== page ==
Reproductive and stress hormone levels in goldfish (Carassius auratus) exposed to oil sands process-affected water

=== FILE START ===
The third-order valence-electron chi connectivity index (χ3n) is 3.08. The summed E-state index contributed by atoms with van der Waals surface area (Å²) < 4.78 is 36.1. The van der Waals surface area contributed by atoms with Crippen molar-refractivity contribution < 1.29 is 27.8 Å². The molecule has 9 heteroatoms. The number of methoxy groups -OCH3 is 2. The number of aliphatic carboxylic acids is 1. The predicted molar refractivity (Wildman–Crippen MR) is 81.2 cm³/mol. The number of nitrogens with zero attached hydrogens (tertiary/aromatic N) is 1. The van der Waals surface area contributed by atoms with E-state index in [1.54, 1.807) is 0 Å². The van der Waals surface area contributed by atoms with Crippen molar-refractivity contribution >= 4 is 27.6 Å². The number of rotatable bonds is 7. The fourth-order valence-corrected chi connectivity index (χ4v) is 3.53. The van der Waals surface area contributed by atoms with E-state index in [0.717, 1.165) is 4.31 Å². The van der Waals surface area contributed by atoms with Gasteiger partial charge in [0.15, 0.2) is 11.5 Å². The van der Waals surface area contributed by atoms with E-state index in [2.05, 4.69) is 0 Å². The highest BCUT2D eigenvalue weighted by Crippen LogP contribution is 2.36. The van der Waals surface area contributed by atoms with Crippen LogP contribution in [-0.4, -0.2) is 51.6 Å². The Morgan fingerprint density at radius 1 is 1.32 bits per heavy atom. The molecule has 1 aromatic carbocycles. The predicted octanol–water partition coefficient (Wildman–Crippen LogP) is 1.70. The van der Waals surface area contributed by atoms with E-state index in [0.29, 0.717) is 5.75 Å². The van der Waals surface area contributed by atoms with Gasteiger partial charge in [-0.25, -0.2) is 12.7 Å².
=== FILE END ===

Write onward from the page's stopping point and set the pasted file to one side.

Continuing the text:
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Athabasca oil sands mining in northern Alberta produces process-affected waters that are characterized by the presence of naphthenic acids, polycyclic aromatic hydrocarbons, and high salinity. The purpose of this study was to examine the impact of these process-affected waters on reproductive and stress related endpoints in mature goldfish, Carassius auratus. In two separate studies, testosterone and 17beta-estradiol levels in the plasma were significantly reduced in both male and female goldfish caged for 19 days in process-affected waters relative to controls. This effect was most pronounced in goldfish caged at a site containing mature fine tailing and tailings pond water (P5). Ovarian and testicular tissues from fish in the caging studies were incubated in vitro to evaluate potential differences in basal steroid production levels and responsiveness to human chorionic gonadotropin (hCG). Basal levels of testosterone were reduced significantly in males and females from P5 compared with the control pond (P1) demonstrating that the gonads from exposed fish had a diminished steroidogenic capacity. Gonadal tissues of fish from all ponds responded similarly to hCG suggesting that the steroid biosynthetic pathway remained functionally intact. Plasma cortisol levels were significantly higher in male goldfish caged in a pond containing mature fine tailings and capped with uncontaminated water (P3) and in P5 compared with P1. Collectively, these studies suggest that waste products of oil sands mining have the potential to disrupt the normal endocrine functioning in exposed fish through alterations to both reproductive and glucocorticoid hormone biosynthesis. In additional laboratory studies, exposure of goldfish to a naphthenic acid extract for 7 days failed to replicate the effects of processes-affected waters on plasma steroid levels and the causative agent(s) responsible for the effects on steroid biosynthesis remains to be identified.
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